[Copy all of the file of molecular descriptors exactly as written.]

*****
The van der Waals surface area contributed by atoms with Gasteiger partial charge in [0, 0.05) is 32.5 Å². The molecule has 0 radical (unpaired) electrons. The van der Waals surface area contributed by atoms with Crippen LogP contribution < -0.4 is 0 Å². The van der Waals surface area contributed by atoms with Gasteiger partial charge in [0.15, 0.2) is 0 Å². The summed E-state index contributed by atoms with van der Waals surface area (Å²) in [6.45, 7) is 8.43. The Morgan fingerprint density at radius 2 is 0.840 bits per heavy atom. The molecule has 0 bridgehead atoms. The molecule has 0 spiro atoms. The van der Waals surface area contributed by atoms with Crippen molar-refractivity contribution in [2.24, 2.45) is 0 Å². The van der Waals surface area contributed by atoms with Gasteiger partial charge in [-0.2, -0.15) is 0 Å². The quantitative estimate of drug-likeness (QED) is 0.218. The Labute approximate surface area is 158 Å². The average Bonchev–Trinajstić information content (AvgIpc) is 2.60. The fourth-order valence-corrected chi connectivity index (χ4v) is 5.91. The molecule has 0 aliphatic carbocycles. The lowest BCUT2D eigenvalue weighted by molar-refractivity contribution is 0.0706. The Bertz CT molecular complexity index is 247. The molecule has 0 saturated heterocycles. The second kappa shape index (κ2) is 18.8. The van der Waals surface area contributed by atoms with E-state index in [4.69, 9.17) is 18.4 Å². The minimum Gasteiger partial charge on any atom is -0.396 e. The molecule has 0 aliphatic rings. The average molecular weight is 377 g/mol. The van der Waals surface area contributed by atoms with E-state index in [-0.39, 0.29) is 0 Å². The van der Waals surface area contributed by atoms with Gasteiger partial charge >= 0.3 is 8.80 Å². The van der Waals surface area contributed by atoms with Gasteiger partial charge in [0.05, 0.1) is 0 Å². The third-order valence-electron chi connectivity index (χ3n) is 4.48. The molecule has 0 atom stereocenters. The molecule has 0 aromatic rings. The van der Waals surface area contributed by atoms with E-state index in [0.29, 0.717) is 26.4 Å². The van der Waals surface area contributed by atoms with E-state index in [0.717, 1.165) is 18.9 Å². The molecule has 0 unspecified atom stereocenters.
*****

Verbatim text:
The van der Waals surface area contributed by atoms with Gasteiger partial charge in [0, 0.05) is 32.5 Å². The molecule has 0 radical (unpaired) electrons. The van der Waals surface area contributed by atoms with Crippen LogP contribution < -0.4 is 0 Å². The van der Waals surface area contributed by atoms with Gasteiger partial charge in [0.15, 0.2) is 0 Å². The summed E-state index contributed by atoms with van der Waals surface area (Å²) in [6.45, 7) is 8.43. The Morgan fingerprint density at radius 2 is 0.840 bits per heavy atom. The molecule has 0 bridgehead atoms. The molecule has 0 spiro atoms. The van der Waals surface area contributed by atoms with Crippen molar-refractivity contribution in [2.24, 2.45) is 0 Å². The van der Waals surface area contributed by atoms with Gasteiger partial charge in [-0.2, -0.15) is 0 Å². The quantitative estimate of drug-likeness (QED) is 0.218. The Labute approximate surface area is 158 Å². The average Bonchev–Trinajstić information content (AvgIpc) is 2.60. The fourth-order valence-corrected chi connectivity index (χ4v) is 5.91. The molecule has 0 aliphatic carbocycles. The lowest BCUT2D eigenvalue weighted by molar-refractivity contribution is 0.0706. The Bertz CT molecular complexity index is 247. The molecule has 0 saturated heterocycles. The second kappa shape index (κ2) is 18.8. The van der Waals surface area contributed by atoms with E-state index in [4.69, 9.17) is 18.4 Å². The minimum Gasteiger partial charge on any atom is -0.396 e. The molecule has 0 aliphatic rings. The average molecular weight is 377 g/mol. The van der Waals surface area contributed by atoms with E-state index in [-0.39, 0.29) is 0 Å². The van der Waals surface area contributed by atoms with Gasteiger partial charge >= 0.3 is 8.80 Å². The van der Waals surface area contributed by atoms with Gasteiger partial charge in [0.05, 0.1) is 0 Å². The third-order valence-electron chi connectivity index (χ3n) is 4.48. The molecule has 0 atom stereocenters. The molecule has 0 aromatic rings. The van der Waals surface area contributed by atoms with E-state index in [0.29, 0.717) is 26.4 Å². The van der Waals surface area contributed by atoms with E-state index in [0.717, 1.165) is 18.9 Å². The molecule has 0 unspecified atom stereocenters.